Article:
January 29, 2016

4Q15 Gross Domestic Product, 1st (Advance) Reading (012916): An Annualized 0.7 Percent; Negative Inventory Effect Far Lower Than Predicted; Feb. and March Revisions Going Into Contraction Is a Distinct Possibility

Filed under: Economy,Taxes & Government — Tom @ 7:15 am


There are so many reasons in the hard data coming from Uncle Sam and others during the past several months why today’s report should be worse than the consensus predictions. But it has all seemed to come down to consumption and inventory changes with GDP in recent quarters, so it’s hard to bet against the consensus predictions. One would think that if there’s a surprise, it would almost have to be to the downside. But again, consumption uber alles.

The report will be here at 8:30 a.m.

HERE IT IS (full text version):

Real gross domestic product — the value of the goods and services produced by the nation’s economy less the value of the goods and services used up in production, adjusted for price changes — increased at an annual rate of 0.7 percent in the fourth quarter of 2015, according to the “advance” estimate released by the Bureau of Economic Analysis. In the third quarter, real GDP increased 2.0 percent.

The Bureau emphasized that the fourth-quarter advance estimate released today is based on source data that are incomplete or subject to further revision by the source agency (see the box on page 4 and “Comparisons of Revisions to GDP” on page 5). The “second” estimate for the fourth quarter, based on more complete data, will be released on February 26, 2016.

The increase in real GDP in the fourth quarter primarily reflected positive contributions from personal consumption expenditures (PCE), residential fixed investment, and federal government spending that were partly offset by negative contributions from private inventory investment, exports, and nonresidential fixed investment. Imports, which are a subtraction in the calculation of GDP, increased.

The deceleration in real GDP in the fourth quarter primarily reflected a deceleration in PCE and downturns in nonresidential fixed investment, in exports, and in state and local government spending that were partly offset by a smaller decrease in private inventory investment, a deceleration in imports, and an acceleration in federal government spending.

Real gross domestic purchases — purchases by U.S. residents of goods and services wherever produced — increased 1.1 percent in the fourth quarter, compared with an increase of 2.2 percent in the third.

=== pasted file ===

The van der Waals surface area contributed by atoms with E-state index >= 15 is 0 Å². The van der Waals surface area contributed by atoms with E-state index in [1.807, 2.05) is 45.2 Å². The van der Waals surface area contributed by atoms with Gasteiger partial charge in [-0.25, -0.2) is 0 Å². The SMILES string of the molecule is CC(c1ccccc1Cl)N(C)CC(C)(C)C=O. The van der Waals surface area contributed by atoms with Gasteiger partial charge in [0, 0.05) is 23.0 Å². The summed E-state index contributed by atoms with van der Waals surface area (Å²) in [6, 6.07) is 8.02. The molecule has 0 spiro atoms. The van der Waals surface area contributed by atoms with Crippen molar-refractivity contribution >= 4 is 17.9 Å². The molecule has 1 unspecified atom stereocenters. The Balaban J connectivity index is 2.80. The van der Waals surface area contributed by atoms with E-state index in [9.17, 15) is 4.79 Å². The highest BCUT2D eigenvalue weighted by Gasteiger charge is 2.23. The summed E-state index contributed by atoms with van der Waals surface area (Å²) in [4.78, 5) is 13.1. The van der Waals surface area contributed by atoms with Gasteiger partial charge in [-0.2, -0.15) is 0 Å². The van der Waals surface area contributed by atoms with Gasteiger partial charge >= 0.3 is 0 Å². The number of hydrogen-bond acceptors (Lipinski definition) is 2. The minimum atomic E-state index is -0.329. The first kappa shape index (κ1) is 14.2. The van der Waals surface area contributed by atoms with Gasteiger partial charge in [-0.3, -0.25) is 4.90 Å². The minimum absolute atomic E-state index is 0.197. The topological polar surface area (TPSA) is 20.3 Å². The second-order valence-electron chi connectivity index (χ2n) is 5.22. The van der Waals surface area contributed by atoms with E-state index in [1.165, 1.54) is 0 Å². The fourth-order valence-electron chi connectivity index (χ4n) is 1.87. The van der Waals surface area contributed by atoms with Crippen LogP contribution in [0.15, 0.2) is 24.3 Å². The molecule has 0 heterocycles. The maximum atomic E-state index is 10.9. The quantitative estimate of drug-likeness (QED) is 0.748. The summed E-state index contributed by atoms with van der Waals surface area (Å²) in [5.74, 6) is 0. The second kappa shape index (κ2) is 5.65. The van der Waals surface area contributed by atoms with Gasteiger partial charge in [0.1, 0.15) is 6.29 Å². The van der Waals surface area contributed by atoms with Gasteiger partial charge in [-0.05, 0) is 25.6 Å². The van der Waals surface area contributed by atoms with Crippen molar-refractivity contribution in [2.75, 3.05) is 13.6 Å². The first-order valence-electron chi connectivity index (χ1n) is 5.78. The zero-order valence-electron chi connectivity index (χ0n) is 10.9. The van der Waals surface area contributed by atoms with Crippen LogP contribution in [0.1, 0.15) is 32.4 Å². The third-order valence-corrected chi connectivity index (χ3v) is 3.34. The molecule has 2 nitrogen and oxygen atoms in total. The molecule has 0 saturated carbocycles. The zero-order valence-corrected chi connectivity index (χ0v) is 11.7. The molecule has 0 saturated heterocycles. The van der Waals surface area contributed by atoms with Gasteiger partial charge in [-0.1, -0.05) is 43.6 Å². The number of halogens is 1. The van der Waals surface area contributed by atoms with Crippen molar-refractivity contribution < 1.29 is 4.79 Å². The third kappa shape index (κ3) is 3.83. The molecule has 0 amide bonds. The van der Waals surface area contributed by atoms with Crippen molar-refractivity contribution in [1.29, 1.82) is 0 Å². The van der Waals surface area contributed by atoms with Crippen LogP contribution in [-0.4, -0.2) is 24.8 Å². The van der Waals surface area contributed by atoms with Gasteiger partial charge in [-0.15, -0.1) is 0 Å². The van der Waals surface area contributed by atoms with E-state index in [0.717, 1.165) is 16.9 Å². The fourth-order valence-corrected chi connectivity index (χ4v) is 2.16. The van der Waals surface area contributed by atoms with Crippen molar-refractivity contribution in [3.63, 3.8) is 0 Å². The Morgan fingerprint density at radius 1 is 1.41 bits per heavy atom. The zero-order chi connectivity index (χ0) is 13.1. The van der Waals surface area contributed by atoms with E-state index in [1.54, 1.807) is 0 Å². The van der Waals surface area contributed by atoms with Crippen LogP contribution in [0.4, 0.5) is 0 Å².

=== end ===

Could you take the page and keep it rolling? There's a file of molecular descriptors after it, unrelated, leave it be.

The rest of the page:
The final paragraph confirms the domestic slowdown the press, which has insisted on telling us that it’s all about what’s going on the in the rest of the world, has avoided reporting.

I’ll have the breakdown and comparisons to previous quarters shortly.

UPDATE: Here’s the breakdown:


Here’s the problem, identified in the following paragraph in Moody’s pre-release prediction yesterday, captured here, because it won’t remain for long:


As seen in the table above, inventories substracted only 0.45 points from GDP. As seen in the announcement, real final sales only rose 1.1 percent instead of 2.1 percent

If Moody’s is ultimately right about inventories — and there are others who have expected an inventory effect roughly as large or larger — then future revisions have a very high chance of pulling fourth-quarter GDP into negative territory.

(Specifically, if you take another 0.85 points away from today’s 0.7, based on a projected 1.3-point inventory hit instead of the currently reported -0.45, you get a negative 0.15 percent reading.)

Another factor which may pull revised GDP down is consumption, if retail sales, durable goods shipments, or wholesale sales in December get revised downward. Previous months’ originally reported retail sales have been revised downward in the following report on an almost regular basis.

But, as noted an inventory-related writedown of GDP seems very likely February or March. Today’s change is so small compared to expectations that one has to wonder if the government is delaying the bad news as long as it can.


1 Comment

  1. [...] the idea that the economy is going to genuinely improve during the first quarter of this year after a dismal 0.7 percent fourth quarter of 2015 — which, using a predictor’s own words before Friday’s [...]

    Pingback by BizzyBlog — February 1, 2016 @ 8:17 pm

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